So Shannon, as soon as I walked into the library I nearly bumped into you at the registration table. And I could kick myself now for not having taken my copy of Princess Academy to have you sign (and request that you write a quirky author's note or two in the margins of your favorite/least favorite parts--like you would've had time for that with such a schedule. I can imagine how it goes...).

Anyhow, with a book in hand I would've at least had an excuse to shake your hand without feeling completely sycophantic.

So, Kimberly Houston was the author in charge of my group's reading-of-manuscripts. Can I just say, she was absolutely stellar; what a boon to my ideas and understanding about writing!

I came across a review of her story The Shakeress in The New York Times (I think it was) several years back. I was so impressed by the review that I scouted out Kimberley's book and was happily transported to a Shaker community for several months as I relived in my mind again and again her detailed descriptions of meticulous herb gardens, freshly-scrubbed pine floors bathed in sunlight, and the overall feeling of goodness and order winning out.

So to arrive at the conference and find that I would be in Ms. Heuston's group was sensational!

I will admit though, that sharing something I'd only written and revised that week was a little, shall we say, TERRIFYING!? But, how else does one learn then?

Now that I've finally come out of the closet about attempting to write, I'm patting myself on the back for actually having had the chutzpah to ask my husband, two nights before the fact, to watch the kids that Saturday for Writing for Charity.

It sounds silly, but it was a landmark milestone for me to confess to my husband "Uh, I'm a little embarrassed to admit this, but I kind of really want to go to this writer's conference on Saturday, so would you mind watching the kids for most of the morning and some of the afternoon?"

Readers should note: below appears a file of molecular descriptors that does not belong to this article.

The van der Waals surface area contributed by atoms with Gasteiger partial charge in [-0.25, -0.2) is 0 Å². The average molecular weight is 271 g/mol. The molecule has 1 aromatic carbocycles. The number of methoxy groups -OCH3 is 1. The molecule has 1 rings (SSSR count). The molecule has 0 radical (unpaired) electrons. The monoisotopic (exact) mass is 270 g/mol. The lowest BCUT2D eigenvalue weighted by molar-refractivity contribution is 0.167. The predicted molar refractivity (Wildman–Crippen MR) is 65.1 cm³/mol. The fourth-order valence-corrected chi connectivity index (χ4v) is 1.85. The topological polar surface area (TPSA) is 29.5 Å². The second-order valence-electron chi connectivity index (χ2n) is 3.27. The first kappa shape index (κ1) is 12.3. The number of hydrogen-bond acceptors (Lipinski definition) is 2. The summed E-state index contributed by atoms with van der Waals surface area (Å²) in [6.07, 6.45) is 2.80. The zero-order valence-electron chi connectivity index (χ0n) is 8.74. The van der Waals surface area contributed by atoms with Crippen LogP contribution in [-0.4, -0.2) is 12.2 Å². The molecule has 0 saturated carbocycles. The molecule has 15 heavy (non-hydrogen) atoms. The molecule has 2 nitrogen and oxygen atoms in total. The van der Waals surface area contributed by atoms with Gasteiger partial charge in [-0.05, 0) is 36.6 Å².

For some reason, I felt as though I was announcing that I wanted to belly-dance around the neighborhood wearing scuba gear. My husband answered, "Why not?" And that was that. Whew!

So the accounts that your author line-up gave of how and when they write were very enlightening. And with your gems of insight at the pulpit as mistress of events, I'm realizing that writing isn't so much inspiration as just sitting down CONSISTENLY to make it happen. Thank you, sista', for clueing me in on that. I've been waking up a little earlier each day, trying to squeeze in a thirty minute block of writing time each morning before the cyclone hits when the kids wake up, and it's been blissful, staring peacefully at the empty computer screen for the quietest half-hour of the day. Joking. Kind of.

Anyway, I just wanted to thank you for following an urge to "do something good" because it obviously will revolutionize the lives of those receiving wheelchairs, but it has opened a door for me, that I've been longing to have opened for years.

Power on, Shannon!


hi shannon,
I read Princess Academy for my summer reading report and really enjoyed it. I was just wondering what time period or year the book took place in.


Thanks man, it worked.